It is too early to tell how the pending mammoth merger between chemicals giants Dow Chemical Co. and DuPont Co. could affect Midland, Michigan, according to company officials. But a spokesman said the $73 billion merger approved Thursday by the U.S. government could bring growth, new roles and new jobs to the town that Dow built.
“It is too preliminary to comment on broader impact at this time, but we expect to grow the materials sciences business — which will be the ‘New Dow’ and headquartered in Midland — by combining low-cost integration and innovation with expanded customer offerings in key growth segments,” Jarrod Erpelding, Dow spokesman, said Friday in a statement. “This may lead to new roles and new employment opportunities in the future.”
Dow Chemical Co. is currently headquartered in Midland, where the company was founded in 1897. The Dow-Dupont plan would break the merged company into three independent companies within 18 months of closing. The new company — to be known as DowDupont Inc. — will have dual headquarters in Midland and Wilmington, Delaware.
One of the break-out companies — the materials-science company that’s being called “New Dow” for now — would be headquartered in Midland. The other two post-split companies would focus on agriculture and specialty products and be headquartered in Wilmington.
Erpelding said the companies still need to obtain antitrust approval from authorities in Mexico, Canada and other countries.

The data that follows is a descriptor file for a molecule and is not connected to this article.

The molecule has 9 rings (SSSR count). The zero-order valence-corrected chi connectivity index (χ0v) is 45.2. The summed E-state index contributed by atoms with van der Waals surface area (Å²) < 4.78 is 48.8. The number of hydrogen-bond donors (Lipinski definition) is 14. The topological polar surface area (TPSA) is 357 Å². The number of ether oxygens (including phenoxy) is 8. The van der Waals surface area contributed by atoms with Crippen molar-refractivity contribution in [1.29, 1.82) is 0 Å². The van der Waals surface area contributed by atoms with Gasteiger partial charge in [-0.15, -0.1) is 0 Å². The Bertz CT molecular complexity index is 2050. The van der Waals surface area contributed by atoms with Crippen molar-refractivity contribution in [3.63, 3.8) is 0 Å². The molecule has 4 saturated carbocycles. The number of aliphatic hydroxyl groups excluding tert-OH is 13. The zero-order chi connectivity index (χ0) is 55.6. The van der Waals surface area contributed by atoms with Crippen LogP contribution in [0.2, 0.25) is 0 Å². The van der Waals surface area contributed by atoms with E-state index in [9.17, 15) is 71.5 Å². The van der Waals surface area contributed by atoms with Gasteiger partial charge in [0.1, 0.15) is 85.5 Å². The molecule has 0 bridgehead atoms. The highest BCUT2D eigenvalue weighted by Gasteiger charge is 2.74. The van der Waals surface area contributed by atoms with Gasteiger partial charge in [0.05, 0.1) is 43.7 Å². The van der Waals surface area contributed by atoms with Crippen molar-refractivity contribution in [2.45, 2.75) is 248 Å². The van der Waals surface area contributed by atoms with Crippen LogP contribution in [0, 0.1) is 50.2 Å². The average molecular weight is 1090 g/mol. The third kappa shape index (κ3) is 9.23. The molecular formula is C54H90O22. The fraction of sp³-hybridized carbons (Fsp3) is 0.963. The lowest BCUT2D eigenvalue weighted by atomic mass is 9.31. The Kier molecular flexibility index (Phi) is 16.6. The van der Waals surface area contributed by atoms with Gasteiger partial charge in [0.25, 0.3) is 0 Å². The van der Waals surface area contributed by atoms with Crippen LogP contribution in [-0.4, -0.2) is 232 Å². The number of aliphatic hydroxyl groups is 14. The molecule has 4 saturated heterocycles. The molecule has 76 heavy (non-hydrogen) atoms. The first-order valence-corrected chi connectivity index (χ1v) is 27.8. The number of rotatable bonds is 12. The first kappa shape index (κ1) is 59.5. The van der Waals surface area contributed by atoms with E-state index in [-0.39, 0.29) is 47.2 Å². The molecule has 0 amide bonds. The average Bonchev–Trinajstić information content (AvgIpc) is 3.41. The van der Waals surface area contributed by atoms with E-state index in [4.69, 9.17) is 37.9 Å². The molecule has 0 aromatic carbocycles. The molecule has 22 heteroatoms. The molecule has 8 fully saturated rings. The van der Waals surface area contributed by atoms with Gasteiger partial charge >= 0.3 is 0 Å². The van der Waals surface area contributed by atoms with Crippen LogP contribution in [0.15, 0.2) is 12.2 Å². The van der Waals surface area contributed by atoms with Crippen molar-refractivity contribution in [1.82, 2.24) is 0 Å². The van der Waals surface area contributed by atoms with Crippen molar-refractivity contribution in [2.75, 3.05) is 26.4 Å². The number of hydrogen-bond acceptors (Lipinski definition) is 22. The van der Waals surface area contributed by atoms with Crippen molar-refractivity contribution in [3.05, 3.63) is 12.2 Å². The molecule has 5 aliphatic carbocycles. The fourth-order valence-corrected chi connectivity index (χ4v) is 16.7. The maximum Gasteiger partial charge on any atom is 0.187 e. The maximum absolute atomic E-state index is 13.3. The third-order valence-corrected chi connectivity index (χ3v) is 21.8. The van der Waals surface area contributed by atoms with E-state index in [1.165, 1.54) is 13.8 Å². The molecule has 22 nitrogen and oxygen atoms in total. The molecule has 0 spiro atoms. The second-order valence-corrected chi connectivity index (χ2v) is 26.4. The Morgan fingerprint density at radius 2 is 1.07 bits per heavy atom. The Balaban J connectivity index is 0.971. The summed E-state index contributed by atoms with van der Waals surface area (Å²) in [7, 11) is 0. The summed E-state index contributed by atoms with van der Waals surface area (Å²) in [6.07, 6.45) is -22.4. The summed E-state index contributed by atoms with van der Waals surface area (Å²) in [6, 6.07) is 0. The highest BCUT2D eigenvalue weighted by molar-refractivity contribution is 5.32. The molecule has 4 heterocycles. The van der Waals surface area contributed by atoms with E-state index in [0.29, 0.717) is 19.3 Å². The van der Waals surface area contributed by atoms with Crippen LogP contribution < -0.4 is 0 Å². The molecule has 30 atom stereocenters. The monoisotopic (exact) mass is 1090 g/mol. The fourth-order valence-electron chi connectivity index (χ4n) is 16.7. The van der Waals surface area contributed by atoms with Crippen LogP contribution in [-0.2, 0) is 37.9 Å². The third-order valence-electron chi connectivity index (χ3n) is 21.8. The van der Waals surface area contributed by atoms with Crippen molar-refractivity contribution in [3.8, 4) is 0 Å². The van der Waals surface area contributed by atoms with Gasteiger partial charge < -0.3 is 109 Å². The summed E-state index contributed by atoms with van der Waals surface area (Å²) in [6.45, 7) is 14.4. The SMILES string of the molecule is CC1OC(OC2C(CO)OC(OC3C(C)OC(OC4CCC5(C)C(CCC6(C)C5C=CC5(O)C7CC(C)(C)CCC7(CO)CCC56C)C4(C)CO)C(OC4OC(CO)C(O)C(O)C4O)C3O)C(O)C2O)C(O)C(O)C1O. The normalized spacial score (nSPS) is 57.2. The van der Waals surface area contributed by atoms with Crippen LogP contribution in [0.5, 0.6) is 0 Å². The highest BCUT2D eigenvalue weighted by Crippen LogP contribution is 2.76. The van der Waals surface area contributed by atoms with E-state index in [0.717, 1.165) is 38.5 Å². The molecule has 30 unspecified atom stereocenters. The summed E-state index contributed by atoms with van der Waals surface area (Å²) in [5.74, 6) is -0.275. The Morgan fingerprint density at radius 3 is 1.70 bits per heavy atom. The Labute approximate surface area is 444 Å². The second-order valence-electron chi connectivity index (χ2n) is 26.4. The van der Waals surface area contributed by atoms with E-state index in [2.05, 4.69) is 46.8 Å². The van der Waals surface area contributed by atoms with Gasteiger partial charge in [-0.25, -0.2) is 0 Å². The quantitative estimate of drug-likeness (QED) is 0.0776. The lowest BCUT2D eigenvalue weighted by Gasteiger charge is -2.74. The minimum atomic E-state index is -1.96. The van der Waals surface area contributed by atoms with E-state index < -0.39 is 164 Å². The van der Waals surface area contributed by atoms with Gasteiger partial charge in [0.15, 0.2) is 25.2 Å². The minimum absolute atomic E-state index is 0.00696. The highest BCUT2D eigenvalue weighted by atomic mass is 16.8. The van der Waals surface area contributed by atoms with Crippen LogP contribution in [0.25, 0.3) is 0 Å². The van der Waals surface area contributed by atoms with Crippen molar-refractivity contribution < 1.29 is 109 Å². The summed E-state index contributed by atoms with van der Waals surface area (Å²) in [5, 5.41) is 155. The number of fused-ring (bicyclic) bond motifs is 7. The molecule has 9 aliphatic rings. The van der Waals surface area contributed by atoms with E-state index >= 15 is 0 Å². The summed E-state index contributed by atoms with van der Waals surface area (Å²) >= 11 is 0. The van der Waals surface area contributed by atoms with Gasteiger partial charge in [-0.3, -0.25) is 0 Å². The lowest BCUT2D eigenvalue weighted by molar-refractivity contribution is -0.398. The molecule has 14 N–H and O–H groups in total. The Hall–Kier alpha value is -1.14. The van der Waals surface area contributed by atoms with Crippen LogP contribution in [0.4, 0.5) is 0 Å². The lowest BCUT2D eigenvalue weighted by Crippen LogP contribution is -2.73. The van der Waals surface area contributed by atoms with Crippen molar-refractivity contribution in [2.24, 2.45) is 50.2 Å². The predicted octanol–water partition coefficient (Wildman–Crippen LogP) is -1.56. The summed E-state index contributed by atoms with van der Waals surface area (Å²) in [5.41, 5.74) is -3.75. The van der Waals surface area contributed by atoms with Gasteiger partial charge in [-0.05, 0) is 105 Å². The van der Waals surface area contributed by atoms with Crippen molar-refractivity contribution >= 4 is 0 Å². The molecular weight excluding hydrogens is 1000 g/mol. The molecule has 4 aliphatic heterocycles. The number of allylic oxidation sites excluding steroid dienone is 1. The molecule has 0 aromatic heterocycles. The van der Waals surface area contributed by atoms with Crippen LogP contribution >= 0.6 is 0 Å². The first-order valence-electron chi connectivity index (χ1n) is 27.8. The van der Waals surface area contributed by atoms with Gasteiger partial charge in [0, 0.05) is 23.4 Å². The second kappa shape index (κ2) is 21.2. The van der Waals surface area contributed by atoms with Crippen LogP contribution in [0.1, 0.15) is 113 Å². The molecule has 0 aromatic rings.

Dow employs more than 5,000 workers in Midland, including about 1,600 at its headquarters. It employs about 56,000 people worldwide.
While Midland city officials were quick to call the merger and subsequent split a boon for Midland, company officials said the broader impact of an approved merger remains to be seen. The companies expect to save $3 billion and generate $1 billion in new value as a result of the merger.
“This merger will create more jobs not only for Midland but our region,” Becky Church, vice president of operations with Midland Tomorrow, which is under the Midland Area Chamber of Commerce, told The Detroit News. “We see great opportunity for businesses to prosper here because of the combined entities.”
The city and the company are almost irreversibly tied together. Midland was built on Dow. Dow invests in the city, and city officials work to make sure the manicured stretch of downtown is full of shops and restaurants, the schools are competitive and attractions, like the Midland Center for the Arts, exist in the small mid-Michigan town.
Last year, shortly after the merger was approved by shareholders, Midland city officials and union leadership expressed cautious optimism when asked about potential results of the merger. Midland Mayor Maureen Donker said then it was too early to tell what will happen if the merger is approved. Michael Sharrow, Midland Public Schools superintendent, said the community was trying to remain positive.
At the time, Dow Chemical had recently — and in an unrelated move — acquired Dow Corning Co., which resulted in 700 job cuts in Midland.
Kent Holsing, president of United Steelworkers Local 12075, which represents about 750 Dow Chemical Co. laborers in Michigan, said Thursday that he doesn’t anticipate bargaining employees will face job cuts soon. However, concerns remain about what happens when the merged companies are split.
“There’s still a lot of apprehension because we don’t know exactly what that’s going to look like yet,” he said Thursday night. “I told the membership we’re not expecting any major changes to what we do today as a result of the (deal) close, but once they close, they’re going to start getting everything in place to spin off these companies. They will start to identify which employees will go where.”
Detroit News Staff Writer Mark Hicks contributed.